John here insists with his language, “Guys, I am talking to you, as well.” Through the ages, women have displayed greater spirituality than men. In the First Century persecutions, women proved harder to shake under torture than men. Men would recant more readily, on supposes with the intent to live and get even. Women endured the torture of the Romans, we read, and held to their faith.

John, who knows a bit about persecution (and will know more), here says, “Fellows, young and old, children of God, you too are under the blood. You live under the civilizing force of this new/old faith. Stand strong, as you wan to do, and live up to the truth.

We used to say, in evangelism, go after the man/husband, and the family will follow. This was current up to the 1960’s. Since then, witht he marriage rate plummeting, there is less seldom a man/father to reach than ever. The marriage rate among under 40’s in America is now under 32%. Too many times there is just no traditional family to reach, meaning our church programs, based on traditional families, must change.

Can you see, if any culture ever needed a word directly to men about the faith it is ours? Men, fathers, stay at home. The best thing you can do for children is love their mother. Young men, live under the Blood, and so be purified. Live that way. Ask God to purge your soul and control your lusts. Men, live under the Blood of our Lord and so take part in His work.


John, the Good Pastor, as with other New Testament writers (along with the early and later Church) insists on Jesus, the Christ, as exclusive Savior. We can decide we do not believe that Jesus is the Son of God, the Living Christ, the Lamb that Takes Away the Sin of the World, but we cannot deny this is exactly what the early writers teach about Jesus. He is the Way and His is the Blood.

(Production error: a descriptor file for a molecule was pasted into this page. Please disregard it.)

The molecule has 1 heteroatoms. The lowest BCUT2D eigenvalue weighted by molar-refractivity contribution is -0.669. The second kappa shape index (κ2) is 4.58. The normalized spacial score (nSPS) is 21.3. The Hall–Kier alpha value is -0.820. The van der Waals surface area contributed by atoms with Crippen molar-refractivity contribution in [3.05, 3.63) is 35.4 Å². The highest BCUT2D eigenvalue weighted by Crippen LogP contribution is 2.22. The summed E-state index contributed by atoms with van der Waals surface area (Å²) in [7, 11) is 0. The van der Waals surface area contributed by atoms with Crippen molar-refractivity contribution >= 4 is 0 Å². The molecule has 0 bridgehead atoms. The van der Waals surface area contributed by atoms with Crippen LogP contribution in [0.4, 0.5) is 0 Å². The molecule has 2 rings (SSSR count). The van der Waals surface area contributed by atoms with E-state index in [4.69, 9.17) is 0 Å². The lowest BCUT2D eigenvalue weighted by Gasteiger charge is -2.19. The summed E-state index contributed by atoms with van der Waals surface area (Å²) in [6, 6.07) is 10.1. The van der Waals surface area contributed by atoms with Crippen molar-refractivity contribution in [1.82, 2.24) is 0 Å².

John closes this portion of Scripture by saying, repeatedly, “And you know.” You know the Truth, you know all things, you know; the difference between right and wrong, well you know. You know how to live. You know.

How do early churches know, so we can know? They know (and we can know) because the God who pursues them, the love-crazed God who precedes their path and mops up the aftermath, this God simply never quits. God prevents the path to destruction for them (us!), holds the line, attracts them (us!) to Godself, pardons, makes holy, keeps and holds. God never errs, never asks us to err and God never, ever quits.

The blood that came to England two weeks before D-Day, you remember, was carefully gathered, painstakingly typed, steadfastly transported to the site of battle. But, how would it reach the wounded soldier? The blood supply was shipped out to sites nearest the battle grounds and kept in place. When a soldier fell wounded (and so many did fall down hurt) the persons who applied the blood had only to call. The blood was there, gathered, typed and transported. They had only to call.

The work of God is in the Blood of Christ. No, we did not ask God to bleed for us. We are, yes, squeamish about blood things, anyway, but we all need rivers of blood in our life time. We just have to have it to function. In the realm where God pardons and sanctifies us, we also need perfect blood, rivers of the stuff. And it is available in the True heart of God, who never errs and never, ever quits.